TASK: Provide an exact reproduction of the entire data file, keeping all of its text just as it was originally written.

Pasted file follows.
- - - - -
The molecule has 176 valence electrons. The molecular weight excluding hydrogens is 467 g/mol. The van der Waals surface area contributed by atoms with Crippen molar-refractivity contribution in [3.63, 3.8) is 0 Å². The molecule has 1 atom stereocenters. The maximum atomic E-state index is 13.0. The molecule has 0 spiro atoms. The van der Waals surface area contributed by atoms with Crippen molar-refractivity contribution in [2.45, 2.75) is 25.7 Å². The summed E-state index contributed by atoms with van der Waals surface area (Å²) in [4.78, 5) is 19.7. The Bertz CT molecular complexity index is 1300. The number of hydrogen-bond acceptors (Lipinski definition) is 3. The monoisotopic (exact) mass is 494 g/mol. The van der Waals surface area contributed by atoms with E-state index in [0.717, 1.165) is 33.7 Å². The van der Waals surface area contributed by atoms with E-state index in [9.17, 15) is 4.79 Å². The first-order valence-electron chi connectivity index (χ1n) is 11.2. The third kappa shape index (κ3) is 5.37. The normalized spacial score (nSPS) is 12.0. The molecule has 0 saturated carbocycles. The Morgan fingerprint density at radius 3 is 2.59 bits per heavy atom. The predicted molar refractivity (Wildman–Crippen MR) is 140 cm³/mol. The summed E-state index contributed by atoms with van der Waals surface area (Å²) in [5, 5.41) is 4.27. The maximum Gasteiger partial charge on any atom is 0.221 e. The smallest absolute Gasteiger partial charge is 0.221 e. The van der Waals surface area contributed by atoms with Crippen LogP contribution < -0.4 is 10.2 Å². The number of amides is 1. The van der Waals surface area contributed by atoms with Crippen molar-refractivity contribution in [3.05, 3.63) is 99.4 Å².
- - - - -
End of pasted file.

The molecule has 176 valence electrons. The molecular weight excluding hydrogens is 467 g/mol. The van der Waals surface area contributed by atoms with Crippen molar-refractivity contribution in [3.63, 3.8) is 0 Å². The molecule has 1 atom stereocenters. The maximum atomic E-state index is 13.0. The molecule has 0 spiro atoms. The van der Waals surface area contributed by atoms with Crippen molar-refractivity contribution in [2.45, 2.75) is 25.7 Å². The summed E-state index contributed by atoms with van der Waals surface area (Å²) in [4.78, 5) is 19.7. The Bertz CT molecular complexity index is 1300. The number of hydrogen-bond acceptors (Lipinski definition) is 3. The monoisotopic (exact) mass is 494 g/mol. The van der Waals surface area contributed by atoms with E-state index in [0.717, 1.165) is 33.7 Å². The van der Waals surface area contributed by atoms with E-state index in [9.17, 15) is 4.79 Å². The first-order valence-electron chi connectivity index (χ1n) is 11.2. The third kappa shape index (κ3) is 5.37. The normalized spacial score (nSPS) is 12.0. The molecule has 0 saturated carbocycles. The Morgan fingerprint density at radius 3 is 2.59 bits per heavy atom. The predicted molar refractivity (Wildman–Crippen MR) is 140 cm³/mol. The summed E-state index contributed by atoms with van der Waals surface area (Å²) in [5, 5.41) is 4.27. The maximum Gasteiger partial charge on any atom is 0.221 e. The smallest absolute Gasteiger partial charge is 0.221 e. The van der Waals surface area contributed by atoms with Crippen LogP contribution < -0.4 is 10.2 Å². The number of amides is 1. The van der Waals surface area contributed by atoms with Crippen molar-refractivity contribution in [3.05, 3.63) is 99.4 Å².